Sex differences in minimally verbal children and adolescents with autism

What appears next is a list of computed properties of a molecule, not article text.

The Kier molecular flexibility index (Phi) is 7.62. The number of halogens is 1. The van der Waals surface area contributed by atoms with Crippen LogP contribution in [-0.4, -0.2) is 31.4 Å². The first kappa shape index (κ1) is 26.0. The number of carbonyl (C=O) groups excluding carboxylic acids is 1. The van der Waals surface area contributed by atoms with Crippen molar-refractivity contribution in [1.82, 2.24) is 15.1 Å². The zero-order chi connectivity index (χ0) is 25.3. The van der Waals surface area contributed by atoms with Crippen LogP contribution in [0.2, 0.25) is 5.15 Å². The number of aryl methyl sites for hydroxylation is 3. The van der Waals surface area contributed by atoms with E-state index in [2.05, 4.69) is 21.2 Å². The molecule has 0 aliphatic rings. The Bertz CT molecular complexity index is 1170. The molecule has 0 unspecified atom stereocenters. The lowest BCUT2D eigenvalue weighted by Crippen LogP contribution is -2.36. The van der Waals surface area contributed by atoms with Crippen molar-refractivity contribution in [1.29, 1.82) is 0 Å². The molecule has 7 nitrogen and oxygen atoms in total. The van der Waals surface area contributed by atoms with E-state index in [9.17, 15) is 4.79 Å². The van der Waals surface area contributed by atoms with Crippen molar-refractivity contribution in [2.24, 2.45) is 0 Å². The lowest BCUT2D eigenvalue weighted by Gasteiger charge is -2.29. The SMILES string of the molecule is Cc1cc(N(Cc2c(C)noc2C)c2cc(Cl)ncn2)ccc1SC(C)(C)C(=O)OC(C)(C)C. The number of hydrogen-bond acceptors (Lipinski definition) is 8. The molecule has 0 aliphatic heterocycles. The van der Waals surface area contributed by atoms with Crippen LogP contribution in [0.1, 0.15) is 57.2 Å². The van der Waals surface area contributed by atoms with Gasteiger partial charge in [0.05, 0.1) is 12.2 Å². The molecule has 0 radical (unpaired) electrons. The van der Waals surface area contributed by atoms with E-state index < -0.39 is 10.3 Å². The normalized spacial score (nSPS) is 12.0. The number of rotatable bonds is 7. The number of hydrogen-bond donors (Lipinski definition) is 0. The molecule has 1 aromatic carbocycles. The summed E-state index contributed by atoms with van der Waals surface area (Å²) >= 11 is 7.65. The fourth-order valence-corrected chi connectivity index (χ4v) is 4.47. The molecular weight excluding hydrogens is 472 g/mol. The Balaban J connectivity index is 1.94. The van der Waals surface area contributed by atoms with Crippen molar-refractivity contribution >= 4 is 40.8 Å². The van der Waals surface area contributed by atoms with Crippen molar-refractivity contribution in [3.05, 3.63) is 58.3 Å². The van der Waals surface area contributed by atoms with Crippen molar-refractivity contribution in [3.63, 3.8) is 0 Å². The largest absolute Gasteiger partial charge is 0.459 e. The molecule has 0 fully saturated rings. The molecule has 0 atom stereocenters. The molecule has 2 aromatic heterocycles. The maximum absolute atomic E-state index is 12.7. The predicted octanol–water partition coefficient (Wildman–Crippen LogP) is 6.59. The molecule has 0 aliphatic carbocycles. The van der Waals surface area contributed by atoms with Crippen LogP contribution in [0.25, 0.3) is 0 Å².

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The prevalence of autism spectrum disorder (ASD) is higher in males than females. Previous research has uncovered a female protective effect in which females have a higher threshold for genetic abnormality before being affected by ASD. Because this also suggests that females with ASD will have more severe symptoms, sex differences in symptoms could provide support for this theory. The present study investigated differences in autistic symptoms and characteristics in 20 boys and 5 girls aged 5-21 who represent a unique subset of the autistic population: minimally verbal individuals. The participants, the majority of whom failed to develop language beyond phrase speech, completed a variety of assessments at Boston University’s Center for Autism Research Excellence (CARE). The present study was a secondary analysis of cross-sectional data from two previous studies conducted between May 2012 and July 2014 at CARE. Sex differences in overall symptoms and the domains of nonverbal cognitive ability, social functioning, repetitive and maladaptive behavior, and structural and pragmatic language from standardized tests and language samples were examined. Language sample videos and the associated transcriptions were coded based on whether the child directed his/her speech to other people and the intention behind their language: whether they used speech for the purpose of behavior regulation, joint attention, social interaction, or an unknown purpose. There were no significant sex differences found in any of the measures and no effect of sex when controlling for age and IQ. There was a significant effect of IQ found for maladaptive behavior, social functioning, language level, directed speech, and speech used for joint attention. There was also a significant effect of age on language ability and directed speech. These findings partially conflict with those of previous literature in verbal autistic individuals, suggesting that minimally verbal individuals have distinct symptomatic profiles. The finding of no sex differences in autism symptoms suggests that if a female protective effect exists, it does not manifest in more severe symptoms in minimally verbal females. Therefore, this study contributes to the knowledge of sex differences in autism by characterizing the symptomatic profiles of this subgroup.